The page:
Timeless Leadership: A Conversation with David McCullough, an article in the Harvard Business Review.
The author of books including _John Adams_, _1776_, _Truman_, among many others conducted an interview with the editors of HBR (march 2008). It was a fascinating analysis of leadership from an historical basis. McCullough began with a plea: "We need leaders and not just political leaders. We need leaders in every field, in every institution, in all kinds of situations. We need to be educating our young people to be leaders and unfortunately that's fallen out of fashion."
McCullough talked about how leadership requires a unique combination of talents acquired through a set of learned experiences in line with a certain amount of unique talents. For instance, George Washington, had an incredible ability to spot talent even in places where it wasn't obvious. He also was able to let his leaders do their jobs with freedom and he was not afraid to let them fail and it is through the failure that he was able to assess their leadership and strength.
One of the key talents today has to do with the leader having real strength and talent in the arena of listening. Listening beneath the surface. To hear what they aren't saying as well as what they are saying. Knowing how to ask questions. Knowing how to direct the topics to see the deeper and more significant thoughts and actions of the leader or potential leader.
I work with people who have some of the greatest potential for leadership today. I love it! I get to see fledgling efforts. I also see weak initiative, even in the midst of strong potential. (I hate that!)
I overheard a conversation a couple weeks ago between a senior and a Teach For America Representative which gave me great concern. It was obvious this student had great leadership potential. She carried herself well. She had held a number of significant leadership positions on campus. She was well recommended by her professors and peers. It was obvious that she was seriously interested in TFA as a career. When pushed by the recruiter to fill out the application and move onto the next interview, she resisted. When asked by the recruiter, why she wouldn't apply, her answer was (and I'm not joking about this), "I am afraid that I would apply, go for the interview and then be rejected or not placed." I could not believe that someone who seemingly was the right fit in every discernible way would not risk failure by filling out an app!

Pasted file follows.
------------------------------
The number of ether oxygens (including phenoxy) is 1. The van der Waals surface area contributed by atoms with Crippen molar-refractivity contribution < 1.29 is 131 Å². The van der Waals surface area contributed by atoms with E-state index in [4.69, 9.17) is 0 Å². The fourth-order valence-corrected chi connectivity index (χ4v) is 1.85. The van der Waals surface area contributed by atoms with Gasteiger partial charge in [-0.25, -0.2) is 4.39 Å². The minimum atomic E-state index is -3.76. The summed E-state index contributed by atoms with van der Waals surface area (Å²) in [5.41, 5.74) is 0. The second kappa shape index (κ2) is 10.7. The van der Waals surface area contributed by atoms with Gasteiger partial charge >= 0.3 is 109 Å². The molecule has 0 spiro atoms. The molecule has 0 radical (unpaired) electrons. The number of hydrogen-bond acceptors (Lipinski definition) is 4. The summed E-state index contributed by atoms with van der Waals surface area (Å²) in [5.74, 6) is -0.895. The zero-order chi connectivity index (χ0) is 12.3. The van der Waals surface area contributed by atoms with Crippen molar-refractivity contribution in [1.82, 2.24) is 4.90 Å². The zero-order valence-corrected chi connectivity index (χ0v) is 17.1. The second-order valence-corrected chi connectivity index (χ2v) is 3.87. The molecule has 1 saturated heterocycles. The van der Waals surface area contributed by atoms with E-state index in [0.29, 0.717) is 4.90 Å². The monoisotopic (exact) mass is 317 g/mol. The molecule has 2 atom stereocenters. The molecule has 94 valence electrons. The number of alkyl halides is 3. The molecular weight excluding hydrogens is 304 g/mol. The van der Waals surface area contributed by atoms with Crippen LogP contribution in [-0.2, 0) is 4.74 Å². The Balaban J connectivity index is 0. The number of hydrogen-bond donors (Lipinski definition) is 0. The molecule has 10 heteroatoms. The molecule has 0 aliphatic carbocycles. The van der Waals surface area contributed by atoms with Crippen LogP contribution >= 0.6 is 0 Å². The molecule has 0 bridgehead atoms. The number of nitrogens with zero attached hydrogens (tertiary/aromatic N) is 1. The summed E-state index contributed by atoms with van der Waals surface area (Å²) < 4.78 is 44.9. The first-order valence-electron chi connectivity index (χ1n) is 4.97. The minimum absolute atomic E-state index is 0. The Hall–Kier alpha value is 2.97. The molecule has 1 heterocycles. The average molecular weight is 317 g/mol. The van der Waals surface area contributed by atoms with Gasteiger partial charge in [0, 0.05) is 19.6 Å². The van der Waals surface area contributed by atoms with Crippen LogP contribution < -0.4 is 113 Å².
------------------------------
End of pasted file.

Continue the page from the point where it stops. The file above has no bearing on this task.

I have great concern for a certain type of person who fails to risk for the sake of a 'possible' failure. I know many of these folks have never failed at anything. but we know logically that failure will come. In time a level of failure will be apparent. It happens to all of us.
I know for myself that it is only in my weakness that His strength is made obvious. I know this is a paradigm shift, from the lone woman (faith unknown)who chose to not risk. But in all of God's sovereignty His strength is made perfect in weakness.